In the present embodiment of the hanging device 300, there is a single bend 340. Other embodiments, however, may exhibit multiple bends 340 (not shown) to allow for further offsetting of a container from a mounting surface. Additionally, a single bend 340 may be more pronounced, that is, increasing a distance between the tang 310 and the remainder of the device 300 mounted flush against the mounting surface 410, to also allow for further offsetting of a container from a mounting surface.
 Returning to FIG. 3, hanging device 300 may further comprise the aforementioned mounting hole 330. Mounting hole 330 is not limited to mounting devices such as nails but may also be utilized with an 'S hook-type device 510 such as that illustrated in FIG. 5A. The mounting hole 330 may be configured in a variety of shapes and sizes but is preferably round to engage an appropriately-sized nail 420. The mounting hole 330 may also be of a keyhole configuration as described in FIG. 6A.
 The mounting hole 330 may be positioned above a center of gravity of the hanging device 300 when the device 300 is affixed to a surface to avoid unwanted rotation of the device 300 in the plane of the surface; such positioning provides additionally stability to the hanging device 300. The mounting hole 330 may also be positioned above an anticipated center of gravity of the plant container 100 when engaged with the tang 310 of the hanging device 300, also for the purpose of providing added stability to the mounted device 300.
 In an alternative embodiment of the present invention, more than one mounting hole 330 may be included in the hanging device 300. Wherein the case of a single mounting hole 330, the hanging device 300 might not be fully constrained against rotation in the plane of the mounting surface, the use of more than one mounting hole 330 in conjunction with an appropriate mounting device (e.g., a nail 420) will overcome such lack of constraint.
 Hanging device 300 also comprises shoulders 370. The shoulders 370 are, in an exemplary embodiment, located on both sides of the tang 310 and help distribute load and prevent over-concentration of load on, for example, the tang 310, the bend 340, or any particular portion of the hanging device 300. The shoulders 370 also control a depth to which the tang 310 may be upwardly inserted into the care tag slot 110. For example, once the lip 160 (FIG. 1) of plant container 100 comes into contact with the shoulders 370, it will be impossible to further insert the tang 310 into the care tag slot 110. The shoulders 170, in conjunction with the tang 310, further ensure stability of the plant container 100 coupled to the hanging device 300 via the care tag slot 110. That is, if the shoulders 370 are too narrow, the device 300 might easily slip into the care tag slot 110 along with the tang 310 as the shoulders 370 are often the same width of the device 300. If the shoulders 370 are broad, however, they will ensure that the remainder of the device 300 does not slip into the care tag slot 110.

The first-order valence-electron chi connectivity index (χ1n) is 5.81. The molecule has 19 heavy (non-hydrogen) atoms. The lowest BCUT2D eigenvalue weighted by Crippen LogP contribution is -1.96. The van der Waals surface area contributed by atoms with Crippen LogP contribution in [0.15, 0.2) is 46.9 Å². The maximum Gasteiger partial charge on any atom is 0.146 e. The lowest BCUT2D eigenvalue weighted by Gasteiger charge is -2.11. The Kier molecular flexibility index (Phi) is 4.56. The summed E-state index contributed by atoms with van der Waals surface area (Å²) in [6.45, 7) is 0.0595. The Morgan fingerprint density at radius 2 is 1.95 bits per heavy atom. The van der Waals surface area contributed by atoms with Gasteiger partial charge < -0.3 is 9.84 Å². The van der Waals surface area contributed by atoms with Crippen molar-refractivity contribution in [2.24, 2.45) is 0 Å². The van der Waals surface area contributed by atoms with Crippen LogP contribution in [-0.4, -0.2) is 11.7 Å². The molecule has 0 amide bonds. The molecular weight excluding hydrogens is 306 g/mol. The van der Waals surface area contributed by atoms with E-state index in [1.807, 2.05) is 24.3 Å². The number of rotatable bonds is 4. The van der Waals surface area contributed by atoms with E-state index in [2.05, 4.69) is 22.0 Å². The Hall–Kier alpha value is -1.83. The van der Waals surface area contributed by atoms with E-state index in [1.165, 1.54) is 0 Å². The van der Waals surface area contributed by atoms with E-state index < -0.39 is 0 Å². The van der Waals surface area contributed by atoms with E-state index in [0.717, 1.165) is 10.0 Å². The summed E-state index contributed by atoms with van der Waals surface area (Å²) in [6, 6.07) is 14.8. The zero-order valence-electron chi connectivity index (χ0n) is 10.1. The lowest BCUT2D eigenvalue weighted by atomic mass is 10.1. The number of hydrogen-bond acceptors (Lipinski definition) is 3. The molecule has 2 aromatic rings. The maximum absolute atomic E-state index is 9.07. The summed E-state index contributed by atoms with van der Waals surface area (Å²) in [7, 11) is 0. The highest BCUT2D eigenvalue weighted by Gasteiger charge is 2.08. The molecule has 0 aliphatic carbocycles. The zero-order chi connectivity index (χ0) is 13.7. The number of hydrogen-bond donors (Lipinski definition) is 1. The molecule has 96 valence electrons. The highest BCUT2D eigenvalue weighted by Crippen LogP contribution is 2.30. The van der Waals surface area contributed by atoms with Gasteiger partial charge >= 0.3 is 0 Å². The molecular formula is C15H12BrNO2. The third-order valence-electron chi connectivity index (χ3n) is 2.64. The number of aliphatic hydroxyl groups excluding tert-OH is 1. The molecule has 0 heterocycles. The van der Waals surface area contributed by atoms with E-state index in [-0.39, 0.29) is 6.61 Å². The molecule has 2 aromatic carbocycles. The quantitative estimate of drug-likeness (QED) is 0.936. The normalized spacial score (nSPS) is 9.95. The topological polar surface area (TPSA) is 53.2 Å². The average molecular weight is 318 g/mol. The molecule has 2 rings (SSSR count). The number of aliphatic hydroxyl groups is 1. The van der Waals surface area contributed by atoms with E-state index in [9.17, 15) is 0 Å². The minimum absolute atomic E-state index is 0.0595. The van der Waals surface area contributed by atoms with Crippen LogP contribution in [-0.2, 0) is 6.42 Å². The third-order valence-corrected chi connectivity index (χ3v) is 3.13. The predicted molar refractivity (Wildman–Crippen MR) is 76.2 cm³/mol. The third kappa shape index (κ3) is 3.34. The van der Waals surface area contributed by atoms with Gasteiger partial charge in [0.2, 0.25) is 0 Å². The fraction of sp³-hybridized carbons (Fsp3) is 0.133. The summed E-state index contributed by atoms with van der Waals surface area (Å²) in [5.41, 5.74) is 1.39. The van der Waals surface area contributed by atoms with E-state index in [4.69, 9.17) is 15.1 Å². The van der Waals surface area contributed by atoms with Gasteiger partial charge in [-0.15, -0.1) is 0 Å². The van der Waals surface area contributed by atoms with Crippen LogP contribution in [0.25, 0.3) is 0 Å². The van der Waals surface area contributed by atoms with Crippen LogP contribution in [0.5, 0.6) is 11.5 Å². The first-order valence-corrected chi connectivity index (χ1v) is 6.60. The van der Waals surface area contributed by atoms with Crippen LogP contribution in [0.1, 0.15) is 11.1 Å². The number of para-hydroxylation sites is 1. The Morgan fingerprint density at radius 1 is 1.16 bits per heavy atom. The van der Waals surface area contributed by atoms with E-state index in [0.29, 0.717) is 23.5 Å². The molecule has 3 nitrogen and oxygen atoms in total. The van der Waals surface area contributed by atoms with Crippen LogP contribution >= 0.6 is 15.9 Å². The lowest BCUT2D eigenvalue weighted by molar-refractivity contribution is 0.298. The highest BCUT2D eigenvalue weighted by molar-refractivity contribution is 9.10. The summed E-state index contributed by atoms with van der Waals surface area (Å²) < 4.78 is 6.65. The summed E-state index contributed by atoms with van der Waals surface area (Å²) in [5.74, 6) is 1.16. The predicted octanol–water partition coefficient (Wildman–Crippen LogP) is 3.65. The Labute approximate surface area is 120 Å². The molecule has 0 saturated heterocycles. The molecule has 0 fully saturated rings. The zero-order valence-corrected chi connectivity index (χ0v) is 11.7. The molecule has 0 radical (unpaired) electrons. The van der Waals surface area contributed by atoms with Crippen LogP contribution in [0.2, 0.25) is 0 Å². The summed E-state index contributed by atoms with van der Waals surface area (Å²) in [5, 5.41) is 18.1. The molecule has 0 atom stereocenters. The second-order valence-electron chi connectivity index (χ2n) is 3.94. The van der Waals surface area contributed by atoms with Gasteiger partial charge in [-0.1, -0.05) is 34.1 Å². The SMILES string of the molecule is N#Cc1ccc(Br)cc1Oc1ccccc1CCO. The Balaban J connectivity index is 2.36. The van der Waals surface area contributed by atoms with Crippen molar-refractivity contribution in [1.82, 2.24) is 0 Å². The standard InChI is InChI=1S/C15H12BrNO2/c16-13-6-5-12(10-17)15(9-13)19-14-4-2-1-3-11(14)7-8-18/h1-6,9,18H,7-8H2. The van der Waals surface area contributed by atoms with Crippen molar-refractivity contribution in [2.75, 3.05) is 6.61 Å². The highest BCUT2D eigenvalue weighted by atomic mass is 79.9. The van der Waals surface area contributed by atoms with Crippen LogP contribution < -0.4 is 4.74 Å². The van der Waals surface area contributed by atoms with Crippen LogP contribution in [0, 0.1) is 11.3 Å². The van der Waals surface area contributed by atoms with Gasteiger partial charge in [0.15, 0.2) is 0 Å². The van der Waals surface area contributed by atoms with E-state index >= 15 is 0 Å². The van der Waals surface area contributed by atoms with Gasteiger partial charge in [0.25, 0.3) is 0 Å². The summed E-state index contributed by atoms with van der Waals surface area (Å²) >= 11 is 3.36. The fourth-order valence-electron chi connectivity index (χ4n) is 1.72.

While the shoulders 370, as noted, are generally the same width as the device 300, certain embodiments of the present invention may employ an hourglass or tapered design where the shoulders 370 are broader than the remainder of the body of the device 300.
 The hanging device 300 may also comprise vertical mounting slots 350 and 355. The vertical mounting slots 350 and 355 may accept a variety of hardware including, but not limited to, wire, string, cable ties, or hose clamps, twine, chain, or a tether. The vertical mounting slots 350 and 355 offer an alternative mounting solution when a penetrating system, such as that offered by a nail or similar device, is not preferred or possible. Alternative embodiments of the present invention may comprise a single mounting slot or more than two mounting slots, the latter of which may be situated at various locations on the body of the device 300. Other embodiments of the present invention may comprise one or more horizontal mounting slots so that the device may be coupled to, for example, a horizontal railing.
 Conditions warranting the use of this alternative mounting solution (350 and 355) may include railing uprights, chain-link fencing, window security bars, decking components, tree trunks and limbs, chair legs, umbrella stands, or mounting surfaces constructed of such material as to prevent penetration of, for example, a nail (e.g., a steel post).